I have many memories from my time in the military. Some of them are good, some funny, many are bad. However, that is life. There are many good things that came from my time in the military, some of these good things are: punctuality, discipline, structure, planning, and taking the initiative. These traits are transferrable to civilian life. If used properly, these traits will help you be successful in everything you do.
One memory that has popped up in my memory recently was from AIT. My job had a small field, and since there were not enough people to start class, I was held over until enough people showed up to start a class. Many details were passed my way since I was the lowest ranking. After a few weeks passed by, people slowly started to show up. I was put in charge of the new guys, and one night I tasked a couple of guys to buff the floors. After passing out the instructions, the soldiers set off to work, and I crawled into my rack for a couple hours of shut-eye. As I drifted off to sleep, I was suddenly startled awake. Hey man, the buffer died. Without a word, I dropped down from my top bunk, my socks hit the wet wax and my feet slipped out from under me. Throwing my hands down to catch myself, my hands flew out from under me and my face hit the brick wall. 38 stitches later, the intern at the VA hospital closed the gaping wound behind my right eyebrow. Good times.
Another memory from AIT involves me lying asleep one night when one of the new Joes showed up at my bunk. Hey man, you got any lotion? I responded that I did not have any and rolled away from him to continue my power nap. He moved to the other side of my bunk to continue his conversation. Well, can I use one of your socks? I cracked one eye open, and peered at him. What? Dude, I am in the middle of something and I ran out of lotion. I need to finish this. Emphatically, I in no uncertain terms explained to him that I had no lotion, and there was no way that I was going to allow him to use one of my socks for his experiment.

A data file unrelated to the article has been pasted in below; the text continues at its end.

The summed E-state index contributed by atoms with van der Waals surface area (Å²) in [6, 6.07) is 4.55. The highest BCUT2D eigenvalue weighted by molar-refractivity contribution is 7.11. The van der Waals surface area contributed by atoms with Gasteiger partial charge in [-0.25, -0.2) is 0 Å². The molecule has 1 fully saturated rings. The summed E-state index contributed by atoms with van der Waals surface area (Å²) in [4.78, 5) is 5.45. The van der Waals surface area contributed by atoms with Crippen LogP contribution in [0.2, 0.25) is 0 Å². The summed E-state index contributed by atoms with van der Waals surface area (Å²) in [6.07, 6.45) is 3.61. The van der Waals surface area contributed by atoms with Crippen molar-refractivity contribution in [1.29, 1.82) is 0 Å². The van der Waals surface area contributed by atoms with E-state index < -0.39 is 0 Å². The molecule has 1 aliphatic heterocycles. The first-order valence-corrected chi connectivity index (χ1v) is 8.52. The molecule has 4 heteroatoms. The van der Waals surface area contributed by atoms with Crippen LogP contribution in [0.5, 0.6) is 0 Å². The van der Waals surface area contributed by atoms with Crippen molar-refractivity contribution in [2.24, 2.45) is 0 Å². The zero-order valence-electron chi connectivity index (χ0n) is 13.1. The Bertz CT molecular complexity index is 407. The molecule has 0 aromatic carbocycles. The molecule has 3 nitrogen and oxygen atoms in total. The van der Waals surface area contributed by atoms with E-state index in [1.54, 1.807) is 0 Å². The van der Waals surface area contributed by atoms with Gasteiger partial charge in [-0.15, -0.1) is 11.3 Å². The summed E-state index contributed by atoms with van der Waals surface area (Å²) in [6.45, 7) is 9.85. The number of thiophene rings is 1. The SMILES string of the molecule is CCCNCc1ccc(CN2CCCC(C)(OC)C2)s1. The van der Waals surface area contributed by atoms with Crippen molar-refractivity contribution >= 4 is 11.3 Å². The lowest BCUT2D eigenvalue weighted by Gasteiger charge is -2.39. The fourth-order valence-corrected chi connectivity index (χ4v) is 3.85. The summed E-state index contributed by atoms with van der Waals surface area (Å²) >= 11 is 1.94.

When I was in Iraq, my unit informed us that we would carry more than the standard magazines required by the Army. One magazine was carried in our back left pocket. We carried out many night operations, and one night we came in from a mission and my buddy told me he had to stop by the port-a-johns. As I stood away from the toilet to give him some much needed privacy, I heard him call out. What’s wrong man? From his toilet I could hear him saying, No, no, no….
I stepped toward the port-a-john and he asked me, Freeman do I need that magazine? Well, of course he needs the magazine. What had occurred, was in his haste the magazine in his back pocket fell into the toilet. Yeah man, you need your bullets. He asked if I had a flashlight. Negative. Chem-light? Nope. Sighing, he reached into the toilet. Feeling around in the fresh laid crap, he finally came upon his magazine. After gagging, he finally exited the port-a-john and then it was off to the water buffalo for him to clean up. The moral of the story is keep up with your junk.
It has been fun reminiscing about life in the Army. Humor is the spice of life after all.
You guys take care.